With my toddler and 6-month-old in tow, I headed off for my adventure in the wild. I’d be like Thoreau, and this would be my Walden Pond. With kids. I spent the better part of the plane ride telling my son about how bugs are good. We spoke of ladybugs and lightning bugs, and I encouraged him to catch them. Then I moved on to how to pinpoint snakes for when we would take our hikes, how to listen for their rustling and rattling and how to see their slithering.

My son was intrigued — enamored even. So I may have overdone it. What I forgot was that my child had only witnessed the wild through the glass of a zoo and in the pages of a book. A snake would be as real to him as Curious George is a monkey.

When we arrived on the property, my husband took the baby in the cabin while my toddler and I investigated the property.

Snake! Snake! Snake!! My son ran over to me from where he had been at the water’s edge and wrapped his arms around my legs. My senses went on high alert. I had been trained for this back when I was a guide. I scanned the property, looking for the snake. I saw a frog, so I knew the snake must be nearby, stalking it. I listened for the slithering or hissing, but it was hard to hear over the croaks. I started to get nervous. There was a snake in the grass — possibly a poisonous one — and I had no idea where it was. I picked up my son. If someone was getting bitten, it was going to be me.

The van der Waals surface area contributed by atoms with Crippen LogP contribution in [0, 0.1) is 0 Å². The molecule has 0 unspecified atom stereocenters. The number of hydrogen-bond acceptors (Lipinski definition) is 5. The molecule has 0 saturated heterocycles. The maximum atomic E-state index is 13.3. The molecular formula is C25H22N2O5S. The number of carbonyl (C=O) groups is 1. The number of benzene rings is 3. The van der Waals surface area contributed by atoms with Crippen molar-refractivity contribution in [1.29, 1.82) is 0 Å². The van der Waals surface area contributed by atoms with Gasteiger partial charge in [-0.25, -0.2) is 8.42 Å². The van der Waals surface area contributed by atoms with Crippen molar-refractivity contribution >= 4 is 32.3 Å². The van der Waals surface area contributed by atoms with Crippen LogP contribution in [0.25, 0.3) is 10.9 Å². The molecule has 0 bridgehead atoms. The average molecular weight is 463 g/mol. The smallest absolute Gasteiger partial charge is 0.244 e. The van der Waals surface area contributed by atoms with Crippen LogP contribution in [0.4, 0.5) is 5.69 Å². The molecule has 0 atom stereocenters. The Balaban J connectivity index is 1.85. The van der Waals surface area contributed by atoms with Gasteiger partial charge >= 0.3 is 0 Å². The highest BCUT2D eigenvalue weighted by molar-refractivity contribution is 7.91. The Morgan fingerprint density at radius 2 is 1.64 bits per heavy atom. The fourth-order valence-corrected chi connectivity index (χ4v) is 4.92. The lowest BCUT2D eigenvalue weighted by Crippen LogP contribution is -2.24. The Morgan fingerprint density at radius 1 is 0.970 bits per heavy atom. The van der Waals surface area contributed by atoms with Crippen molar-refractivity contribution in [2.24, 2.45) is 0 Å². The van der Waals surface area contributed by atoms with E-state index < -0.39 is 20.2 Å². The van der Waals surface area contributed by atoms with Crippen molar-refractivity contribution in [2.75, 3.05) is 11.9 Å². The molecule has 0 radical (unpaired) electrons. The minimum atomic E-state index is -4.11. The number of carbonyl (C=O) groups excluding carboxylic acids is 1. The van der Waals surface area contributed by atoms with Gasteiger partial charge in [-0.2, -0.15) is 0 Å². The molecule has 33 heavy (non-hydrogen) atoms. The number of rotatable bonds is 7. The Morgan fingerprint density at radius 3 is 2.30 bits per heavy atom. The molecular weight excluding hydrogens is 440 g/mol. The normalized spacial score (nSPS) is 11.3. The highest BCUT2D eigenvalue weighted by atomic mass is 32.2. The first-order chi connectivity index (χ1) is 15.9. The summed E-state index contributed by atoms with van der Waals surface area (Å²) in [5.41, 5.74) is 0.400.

I wanted to turn to leave, but too much time had passed since my son saw the snake. It could be anywhere. Before me. Behind me. Why couldn’t I see it?! Where was the snake?!

My son began screeching again.

Snake! Snake! Snake!